Boxing Ain't Dead Yet. In Fact, It's Alive and Well in Arlington.
Couple virgin voyages for me this week. Last weekend I went to a motorcycle gang party. (Scary.) And Saturday night I'm going to a championship fight. As in big-time boxing. (Psyched.)
I'm more into UFC these days, but I'm looking forward to Manny Pacquiao-Antonio Margarito at Cowboys Stadium. Supposed to be 60,000 screaming fans -- possibly a record for an American indoor fight -- and lots of hits and a winner. In other words, it'll be nothing like a Dallas Cowboys' home game.
Before Pacquiao-Margarito square off, a Dallas kid will also try to win himself some respect.
I've written about Duncanville Olympian Luis Yanez and watched Evander Holyfield at American Airlines Center, but this Roberto Marroquin is supposed to be something special. The 20-year-old from Oak Cliff attends Northwood University in Cedar Hill, wants to get his accounting degree from SMU and, oh by the way, is one of Top Rank Boxing's best rising fighters.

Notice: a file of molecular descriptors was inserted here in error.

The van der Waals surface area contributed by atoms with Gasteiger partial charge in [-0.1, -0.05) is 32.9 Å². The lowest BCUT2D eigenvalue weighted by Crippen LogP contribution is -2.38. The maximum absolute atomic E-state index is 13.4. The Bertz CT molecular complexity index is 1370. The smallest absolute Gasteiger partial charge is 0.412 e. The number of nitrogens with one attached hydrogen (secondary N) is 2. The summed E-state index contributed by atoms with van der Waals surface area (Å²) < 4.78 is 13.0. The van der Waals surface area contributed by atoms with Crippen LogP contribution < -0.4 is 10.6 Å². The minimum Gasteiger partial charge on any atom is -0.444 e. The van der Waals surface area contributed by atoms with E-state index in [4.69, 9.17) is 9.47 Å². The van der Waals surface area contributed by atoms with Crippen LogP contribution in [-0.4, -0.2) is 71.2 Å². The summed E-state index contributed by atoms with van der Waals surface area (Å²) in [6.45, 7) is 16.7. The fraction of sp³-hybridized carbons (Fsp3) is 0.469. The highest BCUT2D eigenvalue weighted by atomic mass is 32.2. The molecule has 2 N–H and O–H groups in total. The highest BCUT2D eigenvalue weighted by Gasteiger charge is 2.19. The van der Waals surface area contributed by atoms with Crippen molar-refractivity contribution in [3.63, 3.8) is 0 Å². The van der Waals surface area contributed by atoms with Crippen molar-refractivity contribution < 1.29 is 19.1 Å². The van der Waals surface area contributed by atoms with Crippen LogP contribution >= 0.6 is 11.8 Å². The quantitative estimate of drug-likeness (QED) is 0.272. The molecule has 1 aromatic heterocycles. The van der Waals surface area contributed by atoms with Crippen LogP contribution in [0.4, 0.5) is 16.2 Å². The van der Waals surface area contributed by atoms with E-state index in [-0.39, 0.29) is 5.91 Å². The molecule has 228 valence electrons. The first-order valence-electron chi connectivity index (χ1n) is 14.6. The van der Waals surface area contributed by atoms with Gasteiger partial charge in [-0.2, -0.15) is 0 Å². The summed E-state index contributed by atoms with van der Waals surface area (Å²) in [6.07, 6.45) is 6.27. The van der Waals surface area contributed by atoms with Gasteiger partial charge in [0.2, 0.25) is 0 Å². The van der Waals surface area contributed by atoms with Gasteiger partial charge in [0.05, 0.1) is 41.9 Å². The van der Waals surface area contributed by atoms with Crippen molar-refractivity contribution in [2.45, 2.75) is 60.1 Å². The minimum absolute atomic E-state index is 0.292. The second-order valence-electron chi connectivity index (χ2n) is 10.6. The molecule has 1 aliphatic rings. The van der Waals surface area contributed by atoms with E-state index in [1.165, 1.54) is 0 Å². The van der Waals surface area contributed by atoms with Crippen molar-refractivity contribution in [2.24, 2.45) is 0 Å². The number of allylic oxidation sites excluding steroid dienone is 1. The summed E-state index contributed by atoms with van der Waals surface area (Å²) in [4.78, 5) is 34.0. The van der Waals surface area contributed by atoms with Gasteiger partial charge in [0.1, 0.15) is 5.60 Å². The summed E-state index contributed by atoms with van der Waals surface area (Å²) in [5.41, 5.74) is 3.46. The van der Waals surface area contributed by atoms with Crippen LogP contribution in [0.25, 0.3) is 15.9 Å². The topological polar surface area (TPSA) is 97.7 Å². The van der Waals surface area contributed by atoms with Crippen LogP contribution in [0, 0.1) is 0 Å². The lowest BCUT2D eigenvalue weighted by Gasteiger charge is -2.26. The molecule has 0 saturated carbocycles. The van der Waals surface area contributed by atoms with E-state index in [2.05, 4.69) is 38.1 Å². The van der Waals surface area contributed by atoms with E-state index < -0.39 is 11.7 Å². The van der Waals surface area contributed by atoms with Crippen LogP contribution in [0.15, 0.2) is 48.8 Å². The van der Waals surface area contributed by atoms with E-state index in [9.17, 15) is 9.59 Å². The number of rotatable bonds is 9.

With a record of 16-0 and trained by Pacquiao's man, Freddie Roach, Marroquin will fight on Saturday night's undercard.
But the main event -- more foreplay before the highly anticipated Pacquiao-Floyd Mayweather fight? -- features what many experts believe is the planet's best pound-for-pound fighter against a guy who's banned from fighting almost everywhere except Texas because officials found plaster in his gloves.
Watched Pacquiao-Margarito 24/7 on HBO the other night, and while he's a national hero and even a member of Congress in The Phillipines, Pacquiao's training seems disjointed and distracted while Margarito seems focused and fierce.
But what do I know? I'm a newbie.
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